“Enhanced recovery” in the context of a surgical patient is both a plan and a goal at the same time. The goal is faster convalescence after surgery with positive outcomes and no complications. The plan takes the form of an enhanced recovery protocol (ERP) or clinical pathway specific to a surgical procedure, a concept pioneered by Professor Henrik Kehlet from Denmark decades ago.1 Over time, this basic concept has evolved and has become arguably too complex. With over twenty elements frequently included in modern ERPs, it is not surprising that consistent implementation and adherence are lacking.2 Not all of these elements are critical, and a study of an ERP for bowel resection has demonstrated that three are particularly important: 1) laparoscopic (minimally invasive) approach; 2) early termination of intravenous fluid; and 3) early mobilization (getting out of bed).3 This last element is critically dependent on effective pain management. Because the objective of achieving analgesia does not exist in a vacuum and must be balanced with the goal of early mobility, today’s standard for pain management in the perioperative period is multimodal analgesia or using more than one analgesic agent with different mechanisms of action.4 While a single analgesic agent has the potential to provide complete postoperative pain management alone, it often comes at a significant cost. Consider these two extremes: continuous spinal anesthesia and opioid-only analgesia. Continuous spinal anesthesia, which may involve an infusion of local anesthetic into the cerebrospinal fluid, is arguably the most effective regional analgesic technique available.5 In the case of lower extremity arthroplasty, a continuous spinal anesthetic will provide complete postoperative pain relief; however, it will also result in complete immobility and prevent the patient from participating in any physical therapy. For the same surgery, opioid-only analgesia may also provide effective pain management, but it may also render the affected patient unconscious, depress respirations, and precipitate nausea, vomiting and constipation, which can also negatively impact postoperative rehabilitation. Additionally, persistent postoperative opioid use has been identified as a common adverse outcome after surgery.6 Given these examples, it is clear why multimodal analgesia has become the cornerstone of all ERPs. Available data suggest that the increasing number of non-opioid analgesic modalities decreases total opioid usage and opioid-related side effects,7 and different patterns of non-opioid analgesic utilization have been identified among anesthesiologists based on the type of surgery and patient factors.8 The scientific mechanisms of postoperative pain have been described elsewhere.9 A practical application of a multimodal analgesic strategy should be patient- and procedure-specific and consider the source, transmission, and processing of the expected surgical pain (Figure 1). We present one commonsense approach using total knee arthroplasty (TKA) as an example below written in a way to facilitate discussions with patients and family members. Figure 1 A simple paradigm for applying a multimodal analgesic strategy taking into consideration the source, transmission, and processing of the expected surgical pain; *= Routine and should be available to all patients unless contraindicated; †=Not routine and given only as indicated. Source of Pain TKA is one of the most common surgical procedures in the United States and reliably generates severe pain in most patients.10 TKA involves removal of the arthritic surfaces of the knee joint and implantation of manufactured prostheses. Localized pain and inflammation are caused by incising and cauterizing skin, subcutaneous layers, and muscle as well as osteotomies (“bone cutting”) of the tibia, femur, and patella and nerve injury. Pain at the surgical site may be relieved by non-steroidal anti-inflammatory drugs (NSAIDs) or the more selective cyclooxygenase-2 inhibitors (e.g., celecoxib), local anesthetics administered around the knee joint, and cryotherapy (i.e. applying ice to affected areas) with or without compression.11 All surgical patients should be eligible for these interventions unless contraindications exist. Transmission of Pain Afferent pain signals are carried from the surgical site to the central neuraxis via peripheral nerves. For certain types of surgery, regional anesthesia techniques (i.e., targeting one area of the body with local anesthetics) can effectively interrupt nerve transmission from the periphery to the spinal cord. These nerve blocks can provide sufficient anesthesia to make general anesthesia unnecessary for some surgeries (e.g., spinal anesthesia for knee replacement or brachial plexus block for hand surgery). Advances in these techniques using perineural or epidural catheters (i.e., regional analgesia) can extend the duration of target-specific pain relief further into the postoperative period. When this duration matches the expected trajectory of pain resolution after surgery, there may be little need for additional systemic analgesics. For TKA, regional analgesia is well-established as part of the multimodal regimen,4,11 but the trajectory of pain resolution may commonly extend beyond the 3-day duration of most regional analgesic techniques.12 Another important consideration for patients undergoing major surgery is central sensitization. In simple terms, this entails recruitment of neurons at the level of the spinal cord that normally do not transmit pain and results in expansion of the originally painful area (i.e., hyperalgesia). Opioids indirectly stimulate descending inhibitory pathways in the spinal cord that decrease the transmission of painful signals to the brain.13 Gabapentinoids decrease the hyperexcitability of neurons in the spinal cord responsible for central sensitization.14 Ketamine acts on N-methyl-D-aspartate receptors and, in subanesthetic doses, has been recommended for acute postoperative pain management.15 Further, ketamine may also exert beneficial effects in decreasing central sensitization.16 It is our opinion that non-pharmacologic interventions, local anesthetics, and NSAIDs should be administered to all surgical patients who do not have contraindications. However, opioids, gabapentinoids, and ketamine should only be used when indicated. Common factors to consider include patient history, especially comorbid conditions and preoperative analgesic use, preoperative physical function, surgical technique, and the availability of a 24/7 acute pain service that can respond to inadequately treated pain in a timely manner. Processing of Pain Pain processing is both physiological and psychological. By definition, postoperative pain will be an individualized experience.17 Previous studies demonstrate that pain catastrophizing is a risk factor for the development of chronic pain following TKA.18 For some patients with chronic pain undergoing major surgery, combining cognitive-behavioral therapy with physical therapy may improve postoperative outcomes.19 Cognitive-behavioral interventions are time- and labor-intensive and are unfortunately not available everywhere.20 Access to and use of basic patient education available online with regard to postoperative analgesic options and safe opioid management are limited.21,22 A relatively simple intervention of setting patients’ expectations regarding pain after TKA, providing a more detailed pain scale, and educating patients regarding their postoperative pain medications has been shown to decrease the utilization of opioids after surgery.23 In terms of pharmacology, paracetamol or acetaminophen acts centrally and should be given to all surgical patients unless contraindicated. Although its exact mechanisms of action are not completely understood, analgesia may result from activation of descending serotonergic (inhibitory) pain pathways, interfering with prostaglandin synthesis, and interacting with the endocannabinoid system.24 Other systemic analgesics with supraspinal activity include opioids, gabapentinoids, and ketamine.9,11,13,14,16 Putting It All Together The implementation of multimodal analgesia within ERPs is best viewed as a checklist and not a recipe. When following a recipe, each ingredient should be included in a recommended amount and added in a stepwise fashion in order to avoid a culinary disaster. This is not the case with multimodal analgesia. Each analgesic item within an ERP should be considered for the eligible surgical patient; included in the regimen if there are no contraindications and/or there are specific indication; and individualized in terms of dosing and frequency based on the patient’s prior medication use history and comorbid conditions. An example of one institution’s multimodal analgesic regimen included in an ERP for TKA patients is illustrated in Box 1. While the regimen includes multiple interventions and medications, it may be adapted to meet the needs of the individual patients.4 Some patients who are opioid-naïve may not need any scheduled opioid after surgery and will respond to as-need administration only. For all TKA patients, spinal anesthesia is strongly preferred for intraoperative anesthesia25 and will eliminate the need for systemic analgesics during surgery. Patients who take opioids chronically before surgery should continue this regimen in the perioperative period. Patients on medication-assisted treatment for opioid use disorder require special consideration with regard to perioperative pain management.26 Today, the use of opioids for breakthrough pain relief post-TKA has not been eliminated for most patients in the United States even in the setting of robust multimodal analgesia and patient education.23 However, the integration of non-pharmacologic interventions and non-opioid analgesic modalities including regional anesthesia techniques effectively decreases opioid consumption and should be considered routine.4,11,23 Box 1 Sample Perioperative Multimodal Analgesic Regimen Included in an Enhanced Recovery Protocol for Total Knee Arthroplasty Patients Before Surgery Counsel the patient on inpatient fall prevention and expected pain trajectory. Assess each patient’s medical and substance abuse history, pain medication history, drug allergies, and intolerances to analgesic medications. Give acetaminophen 1000 mg and celecoxib 400 mg by mouth if no contraindications exist. Insert an adductor canal catheter under ultrasound guidance in the regional anesthesia induction area (“block room”); add infiltration between the popliteal artery and capsule of the knee (IPACK) block if the surgeon does not routinely perform local infiltration analgesia at the end of surgery. If applicable, continue the patient’s chronic outpatient analgesics on the day of surgery and postoperatively. For the chronic pain or opioid-tolerant patient, consider giving a single dose of gabapentin 300–600 mg by mouth (lower dose in elderly and renal insufficiency). During Surgery Recommend and perform spinal anesthesia (local anesthetic only) unless refused by the patient or contraindicated (then proceed with general anesthesia). For the patient who does not receive spinal anesthesia, intravenous opioids may be administered as needed based on reactivity to painful stimuli. For the opioid-tolerant patient who receives general anesthesia, consider intraoperative low-dose ketamine infusion (0.5 mg/kg bolus followed by 0.25 mg/kg/hr infusion). Encourage surgeons to perform local infiltration analgesia (ropivacaine 0.2% 150 mL with epinephrine 2.5 mcg/mL and ketorolac 30 mg) before closure; if not an option, perform IPACK block preoperatively. After Surgery Provide routine cryotherapy with or without compression based on institutional practice. Prescribe scheduled acetaminophen 1000 mg by mouth every 6 hrs unless contraindicated (reduce the dose in patients with impaired liver function). Prescribe scheduled celecoxib 200 mg by mouth twice a day for up to 5 days then continue as needed (avoid if history of gastric ulcer or renal insufficiency). Short-acting oxycodone may be prescribed on a scheduled basis 5–10 mg every 6 hrs for the first 1–2 days after surgery; replace with the patient’s preoperative opioid regimen when applicable. For breakthrough pain relief, prescribe short-acting oxycodone tablets (e.g., 5 mg) by mouth and hydromorphone intravenously (e.g., 0.2 mg) every 4 hrs as needed. Initiate perineural infusion of ropivacaine 0.2% (basal rate 6 mL/hr; patient-controlled bolus 5 mL, lockout 30 min) via adductor canal catheter immediately after surgery. Provide daily monitoring of the patient’s pain experience, achievement of functional goals, and overall recovery through hospital discharge and adjust medications and interventions as needed. Counsel the patient on outpatient opioid use and safe storage following discharge and recommend provision of a tapering schedule for prescribed outpatient opioids based on the patient’s prior 24 hr opioid use; continue non-pharmacologic interventions and non-opioid analgesics on an as-needed basis. For the patient taking opioids chronically before surgery, communicate the discharge analgesic plan with the outpatient prescribing physician. In order to be successful, ERPs must be accepted by both healthcare practitioners and patients. Ethical concerns have been raised about the “weaponization” of ERPs with the goal of eliminating all postoperative opioids even in patients on long-term opioids. We appreciate that an important goal of ERPs should be to minimize the need for postoperative opioids whenever possible and practical through effective multimodal analgesia. However, we assert that the intended goal of ERPs, particularly for severely painful surgical procedures (e.g., total joint replacement), is incorporation of “opioid-sparing” rather than “opioid-eliminating” pain management strategies.27 Opioids as a class of analgesic drugs continue to have a role in postoperative pain management, and the reality is that many patients presenting for surgery today are already on long-term opioids preoperatively. These patients may rightfully fear “oligoanalgesia” due to the deliberate underutilization of opioids in the perioperative period. The ethical application of ERPs emphasizes that pain is a subjective experience, and all ERPs should continue to promote personalized pain medicine in the hospital postoperatively and post-discharge. A recent article describing a multidisciplinary patient-specific opioid prescribing and tapering protocol after lower extremity arthroplasty suggests a reasonable goal of return to baseline opioid use after recovery from surgery.28 In conclusion, there has been tremendous progress in the field of acute perioperative pain medicine. Effective pain management to facilitate early mobility is a critical element of modern ERPs for surgical patients. The use of multimodal analgesia has decreased the over-reliance on opioids for postoperative pain relief with regional anesthesia techniques targeting the specific site of pain and systemic non-opioid and non-pharmacologic interventions expanding coverage across the complex network of pain mechanisms. While opioids have yet to be eliminated from the postoperative period, and may well never be, the effectiveness of multimodal analgesia is well proven and has become the standard for perioperative pain management.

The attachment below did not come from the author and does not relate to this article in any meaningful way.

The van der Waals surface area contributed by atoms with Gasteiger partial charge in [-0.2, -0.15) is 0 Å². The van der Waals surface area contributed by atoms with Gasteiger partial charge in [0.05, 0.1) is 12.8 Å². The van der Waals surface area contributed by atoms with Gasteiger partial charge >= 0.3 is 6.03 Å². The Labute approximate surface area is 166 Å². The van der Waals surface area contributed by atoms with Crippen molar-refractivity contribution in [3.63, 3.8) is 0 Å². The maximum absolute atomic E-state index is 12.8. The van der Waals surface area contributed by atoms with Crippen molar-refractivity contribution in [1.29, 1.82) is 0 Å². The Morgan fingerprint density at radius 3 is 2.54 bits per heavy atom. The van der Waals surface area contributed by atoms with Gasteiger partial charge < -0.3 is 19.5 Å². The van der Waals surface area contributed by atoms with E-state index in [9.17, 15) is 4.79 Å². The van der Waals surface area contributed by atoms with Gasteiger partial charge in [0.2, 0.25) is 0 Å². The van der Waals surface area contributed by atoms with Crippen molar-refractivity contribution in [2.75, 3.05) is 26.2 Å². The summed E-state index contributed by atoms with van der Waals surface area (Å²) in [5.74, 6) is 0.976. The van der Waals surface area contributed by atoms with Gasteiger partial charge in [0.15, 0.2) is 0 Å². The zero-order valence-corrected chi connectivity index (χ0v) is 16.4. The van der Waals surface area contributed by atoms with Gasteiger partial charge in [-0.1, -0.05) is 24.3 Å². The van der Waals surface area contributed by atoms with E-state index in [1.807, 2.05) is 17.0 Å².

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          Most cited references 23